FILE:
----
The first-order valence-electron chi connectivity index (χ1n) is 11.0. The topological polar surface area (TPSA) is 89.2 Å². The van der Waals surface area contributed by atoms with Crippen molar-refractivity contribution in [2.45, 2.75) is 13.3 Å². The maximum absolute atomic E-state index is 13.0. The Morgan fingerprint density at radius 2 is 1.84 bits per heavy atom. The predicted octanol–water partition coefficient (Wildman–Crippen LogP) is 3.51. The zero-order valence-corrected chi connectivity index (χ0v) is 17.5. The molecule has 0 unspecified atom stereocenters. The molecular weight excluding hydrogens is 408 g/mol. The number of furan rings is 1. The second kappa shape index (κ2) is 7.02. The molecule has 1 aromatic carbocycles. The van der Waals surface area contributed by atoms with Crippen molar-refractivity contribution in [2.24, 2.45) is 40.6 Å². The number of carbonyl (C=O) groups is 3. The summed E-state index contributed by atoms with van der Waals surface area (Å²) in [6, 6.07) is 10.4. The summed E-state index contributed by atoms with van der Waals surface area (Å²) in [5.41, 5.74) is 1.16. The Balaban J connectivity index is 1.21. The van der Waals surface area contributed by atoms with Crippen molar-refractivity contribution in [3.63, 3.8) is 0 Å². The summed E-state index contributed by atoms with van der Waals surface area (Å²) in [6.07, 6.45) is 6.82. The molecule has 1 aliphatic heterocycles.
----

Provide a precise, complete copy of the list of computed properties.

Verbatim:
The first-order valence-electron chi connectivity index (χ1n) is 11.0. The topological polar surface area (TPSA) is 89.2 Å². The van der Waals surface area contributed by atoms with Crippen molar-refractivity contribution in [2.45, 2.75) is 13.3 Å². The maximum absolute atomic E-state index is 13.0. The Morgan fingerprint density at radius 2 is 1.84 bits per heavy atom. The predicted octanol–water partition coefficient (Wildman–Crippen LogP) is 3.51. The zero-order valence-corrected chi connectivity index (χ0v) is 17.5. The molecule has 0 unspecified atom stereocenters. The molecular weight excluding hydrogens is 408 g/mol. The number of furan rings is 1. The second kappa shape index (κ2) is 7.02. The molecule has 1 aromatic carbocycles. The van der Waals surface area contributed by atoms with Crippen molar-refractivity contribution in [2.24, 2.45) is 40.6 Å². The number of carbonyl (C=O) groups is 3. The summed E-state index contributed by atoms with van der Waals surface area (Å²) in [6, 6.07) is 10.4. The summed E-state index contributed by atoms with van der Waals surface area (Å²) in [5.41, 5.74) is 1.16. The Balaban J connectivity index is 1.21. The van der Waals surface area contributed by atoms with Crippen molar-refractivity contribution in [3.63, 3.8) is 0 Å². The summed E-state index contributed by atoms with van der Waals surface area (Å²) in [6.07, 6.45) is 6.82. The molecule has 1 aliphatic heterocycles.